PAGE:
I sent in my fee for the workshops, made my flight reservations on Southwest, and booked a room at The Sheraton.  I was looking forward to flying(which I love since I overcame my fear of it,) being in different surroundings, and maybe even talking to a few new acquaintances.

I marked the date-May 5-on my calendar and made a note to call the Airport Shuttle a few days before my scheduled departure.  I even told family and friends about my upcoming adventure.  I gathered my published writings together, and fantasized about the possibility of getting an agent or publisher interested in a book I would write.

But, I live a small, manageable life.  And one day I realized I didn’t want to sacrifice my predictable days for the sake of a weekend spent with strangers.  Who am I kidding?  I doubt I will ever write a book, and why would anyone want to read it anyway?  The shelves at Barnes & Noble are already crowded with literary and popular works of fiction and biographies and non-fiction books telling us how to improve our lives.  I sure don’t have the answer to that question, and what new could I offer the reader?

So, I set about undoing the plans I had made.  The conference offered me a partial refund, and I am grateful for getting any money back.  Southwest was not so forgiving, but that was partly my fault.  I had chosen the cheapest fare available, and neglected to read the no refund string attached to the deal.  I did get a credit for a future SW flight in the next year.  The hotel was easy to cancel.  So, I am safe again. Phew!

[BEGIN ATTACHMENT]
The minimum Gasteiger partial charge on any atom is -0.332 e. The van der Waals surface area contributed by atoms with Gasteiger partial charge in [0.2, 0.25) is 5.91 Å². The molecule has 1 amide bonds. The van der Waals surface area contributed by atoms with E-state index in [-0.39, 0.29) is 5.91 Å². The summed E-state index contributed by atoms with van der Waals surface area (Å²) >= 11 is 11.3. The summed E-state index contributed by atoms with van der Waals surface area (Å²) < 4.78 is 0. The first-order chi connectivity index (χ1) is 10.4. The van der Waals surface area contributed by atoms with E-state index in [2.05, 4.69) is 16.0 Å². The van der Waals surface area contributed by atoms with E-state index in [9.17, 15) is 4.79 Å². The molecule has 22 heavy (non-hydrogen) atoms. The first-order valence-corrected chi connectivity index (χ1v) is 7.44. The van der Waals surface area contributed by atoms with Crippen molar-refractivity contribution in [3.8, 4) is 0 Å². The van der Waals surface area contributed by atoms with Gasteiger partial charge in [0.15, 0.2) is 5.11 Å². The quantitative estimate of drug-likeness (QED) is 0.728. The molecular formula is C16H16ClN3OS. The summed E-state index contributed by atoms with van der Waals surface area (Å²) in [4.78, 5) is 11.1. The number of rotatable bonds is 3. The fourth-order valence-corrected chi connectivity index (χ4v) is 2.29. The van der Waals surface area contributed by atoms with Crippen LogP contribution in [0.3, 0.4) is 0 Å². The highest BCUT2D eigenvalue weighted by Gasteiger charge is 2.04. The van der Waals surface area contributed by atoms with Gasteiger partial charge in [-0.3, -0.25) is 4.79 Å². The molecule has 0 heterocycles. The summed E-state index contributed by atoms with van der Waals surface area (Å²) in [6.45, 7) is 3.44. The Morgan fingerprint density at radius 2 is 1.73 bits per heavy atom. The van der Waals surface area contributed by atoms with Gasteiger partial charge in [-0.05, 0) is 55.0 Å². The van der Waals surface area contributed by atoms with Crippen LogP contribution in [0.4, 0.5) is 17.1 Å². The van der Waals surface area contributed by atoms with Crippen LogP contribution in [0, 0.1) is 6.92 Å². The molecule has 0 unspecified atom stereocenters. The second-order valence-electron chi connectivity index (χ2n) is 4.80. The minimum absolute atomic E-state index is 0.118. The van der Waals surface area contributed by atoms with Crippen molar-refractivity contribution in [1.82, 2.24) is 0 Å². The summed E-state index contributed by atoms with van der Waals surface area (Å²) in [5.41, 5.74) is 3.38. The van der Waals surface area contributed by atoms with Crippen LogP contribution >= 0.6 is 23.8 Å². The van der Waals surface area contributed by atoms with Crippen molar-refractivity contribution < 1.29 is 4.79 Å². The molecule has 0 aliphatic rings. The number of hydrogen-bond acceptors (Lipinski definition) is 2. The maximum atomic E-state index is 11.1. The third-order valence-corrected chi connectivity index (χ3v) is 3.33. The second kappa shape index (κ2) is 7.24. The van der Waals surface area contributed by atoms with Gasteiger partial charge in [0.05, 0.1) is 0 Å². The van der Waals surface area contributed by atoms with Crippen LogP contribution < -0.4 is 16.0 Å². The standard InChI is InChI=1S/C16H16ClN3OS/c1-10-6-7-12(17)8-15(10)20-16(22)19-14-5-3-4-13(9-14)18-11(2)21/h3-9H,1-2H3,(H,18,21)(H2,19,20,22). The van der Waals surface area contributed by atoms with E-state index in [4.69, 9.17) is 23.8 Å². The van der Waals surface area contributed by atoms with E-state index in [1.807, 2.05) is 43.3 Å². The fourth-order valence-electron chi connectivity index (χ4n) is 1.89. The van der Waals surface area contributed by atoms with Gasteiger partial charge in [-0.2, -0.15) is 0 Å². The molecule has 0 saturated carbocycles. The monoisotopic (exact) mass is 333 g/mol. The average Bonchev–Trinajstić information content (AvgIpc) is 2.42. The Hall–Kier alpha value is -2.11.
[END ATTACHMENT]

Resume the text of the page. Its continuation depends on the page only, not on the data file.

Why haven’t I learned by now that I like the idea of going on trips more than the actual experience?  I enjoy making airline reservations to far away destinations, and get a bit of a high from imagining the adventures I may have.

But, alas, I am a homebody at heart.  While I did travel a lot alone when I was younger, I am not so brave anymore.  So, I can look forward to the week ahead without dread and be glad I took another virtual vacation

COMING OUT OF THE CURLY CLOSET

For too many years, I have had my hair straightened.  This behavior started in the early 1960’s, when everyone was admiring hair without kinks and curls.  I am certain I even ironed my loose locks to appear fashionable.  I remember my sister and I driving one-half hour each way to have an appointment with the desired stylist.  I couldn’t accept what nature gave me.

One weekend when I was in college, I visited a man at another school and looked great when I arrived in Philly from New York-my hair appearing long and shiny and straight. By the end of the weekend, my hair had shrunk to a shorter length as it returned to its natural state.  I don’t recall if I ever heard from him again.

Several years ago, a new technique surfaced-keratin-a less-harsh way of destroying the curls.  Every few months, Jenny, my stylist put this goop on my hair and flat-ironed it till all the life drained out of my curly locks.  I was sort of thrilled with my new look, but my hair looked  burnt and unhealthy.

Winter is an easier season for curly haired females, as the lack of humidity is not there to encourage the frizz.  But now spring is edging towards summer, and my hair was becoming curly again.  For now I decided to no longer get the treatments.  I also grew tired of beating my hair into submission with blow dryers and hot irons.

So, one Monday morning, when I was headed to a discussion group, I just let it dry naturally.  I can’t say my hair looked great-more frizz than curl, but I liked myself better.

Being self-centered, I assumed my friends at the meeting would comment on my unruly locks.  But nobody said anything.  I have to accept the truth that I am not the center of attention in other people’s lives.  How had I become so narcissistic?

I know now that I am just like everyone else, and have to become authentic rather than trying to look a certain way.  Still recovering from depression, being real, looking like my real self and speaking my mind have all taken center stage.  I no longer have to hide for fear I am not good enough.